Apple Store Visit
When one buys so many Apple (Products) they are bound to one day find themselves with a bad Apple (Product). Recently, I’ve had to take my 11" MacBook Air to be serviced as it was still under warranty and had gone to pick it up from the Apple Store in Naperville.
I was in a hurry due to the many things piled on the day’s agenda and thought ‘I got an email that said to drop in at anytime, so it should only be a couple of minutes to pick up my laptop.’
My husband dropped me off at the store so I could rush in and out.
I tell the first employee that I see that I am there to pick up a computer I had serviced. They directed me to a line for Genius Bar checkins.
I then went to the Genius Bar line to tell them that I was there to pick up a laptop and had asked about how long it would take ‘Only a few minutes, please stand over there by the cases’.
I went over and waited.
After seven minutes had gone by and there being no signs of anyone approaching me, I had asked one of the employees near the Genius Bar with a headset about how much longer I would be waiting.
I got a very snotty reply: You have only been waiting seven minutes, it generally takes 10 minutes for a pickup.’
Seven more minutes had passed by, so I had asked about how much longer.
“You are next on the list.”
So about five more minutes pass by when suddenly the woman who was in front of me helping a customer with his iMac asked for me by name.
“How are you?”
“Here’s your MacBook Air, did you need me to go over anything?”
“No, I’m good”
“Have a good day”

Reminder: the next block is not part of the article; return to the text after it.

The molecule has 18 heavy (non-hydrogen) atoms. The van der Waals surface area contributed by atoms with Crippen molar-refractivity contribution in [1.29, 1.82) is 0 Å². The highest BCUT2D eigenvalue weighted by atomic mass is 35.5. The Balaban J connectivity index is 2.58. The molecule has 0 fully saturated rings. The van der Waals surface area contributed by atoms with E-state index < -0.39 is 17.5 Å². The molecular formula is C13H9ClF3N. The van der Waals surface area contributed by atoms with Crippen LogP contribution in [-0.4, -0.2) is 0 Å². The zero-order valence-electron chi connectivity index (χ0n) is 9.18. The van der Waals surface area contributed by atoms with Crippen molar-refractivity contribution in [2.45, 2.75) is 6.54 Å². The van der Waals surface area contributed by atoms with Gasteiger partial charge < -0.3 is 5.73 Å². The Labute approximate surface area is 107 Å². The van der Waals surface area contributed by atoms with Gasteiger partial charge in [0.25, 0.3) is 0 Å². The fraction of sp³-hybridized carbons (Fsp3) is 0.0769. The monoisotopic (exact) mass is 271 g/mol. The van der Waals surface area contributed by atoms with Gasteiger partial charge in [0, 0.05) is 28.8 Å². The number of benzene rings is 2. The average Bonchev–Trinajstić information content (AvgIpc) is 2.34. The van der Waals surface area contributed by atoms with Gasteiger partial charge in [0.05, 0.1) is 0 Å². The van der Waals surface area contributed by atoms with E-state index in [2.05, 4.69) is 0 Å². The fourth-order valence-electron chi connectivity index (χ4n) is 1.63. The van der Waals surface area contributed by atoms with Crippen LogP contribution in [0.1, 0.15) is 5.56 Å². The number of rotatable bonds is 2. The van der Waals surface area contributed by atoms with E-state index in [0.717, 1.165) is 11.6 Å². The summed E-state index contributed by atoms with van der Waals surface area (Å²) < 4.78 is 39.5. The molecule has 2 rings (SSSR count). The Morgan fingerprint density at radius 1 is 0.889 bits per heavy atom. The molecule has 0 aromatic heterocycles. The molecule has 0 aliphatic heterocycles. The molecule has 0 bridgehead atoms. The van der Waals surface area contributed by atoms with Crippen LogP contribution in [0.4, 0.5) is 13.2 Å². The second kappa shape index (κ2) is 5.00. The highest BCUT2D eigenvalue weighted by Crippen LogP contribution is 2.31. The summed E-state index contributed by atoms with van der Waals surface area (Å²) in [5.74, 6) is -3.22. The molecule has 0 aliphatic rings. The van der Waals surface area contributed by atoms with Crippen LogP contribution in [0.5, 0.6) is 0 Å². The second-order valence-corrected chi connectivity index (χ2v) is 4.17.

The above exchange took maybe 15 seconds and I was out of the store.
My husband was a bit upset because what I had promised would take no longer than 10 minutes had now taken around 20–25 minutes total time.
We were already in a hurry, but the attitude of some of the staff made me even more upset with my visit.
I learned my lesson that I need to account for more of the unknown when it comes to the Apple Store and that I need to give myself more time to work with their process.
Based on the facial expressions of others waiting, it was apparent that the process is broken.
Given the massive increase in the number of Apple users in the past few years and the very very very slow rate of new store openings, it’s easy to see how things can get backed up.
I realized that this was possibly the second time I had walked into an Apple Store this year. The first time was when I dropped off this computer.
So I was a bit frustrated on the way home as we were now late for our other agenda items and wondering how the Genius Bar experiences I’ve had in the past have been so pleasant compared to this latest one.
I’m surprised that I haven’t had the need to stop in a bit more but that speaks more to the quality of the products I’ve owned than anything else.
Even with great products though, they do fail which was what brought me in the first place to the Apple Store.
The entire attitude and culture of the Apple Store has changed, or maybe my expectations have changed. Maybe I’m remembering something that was equally brutal but because of a more pleasant outcome / experience, the contrast is much less extreme than I willing to admit.
When I was finally home and able to check out the MacBook Air, I discovered that the original issue that made me bring it in had not been resolved.
I was even more upset at myself.
I rushed the pick up experience because I was in a hurry and didn’t even bother to check out the machine to make sure there were no problems.
After a very long call to Apple’s support line, I scheduled an appointment on Saturday for them to take another look at the MacBook Air.
As frustrated as I am, I will continue to be an Apple customer, my expectations of their support however, have been adjusted.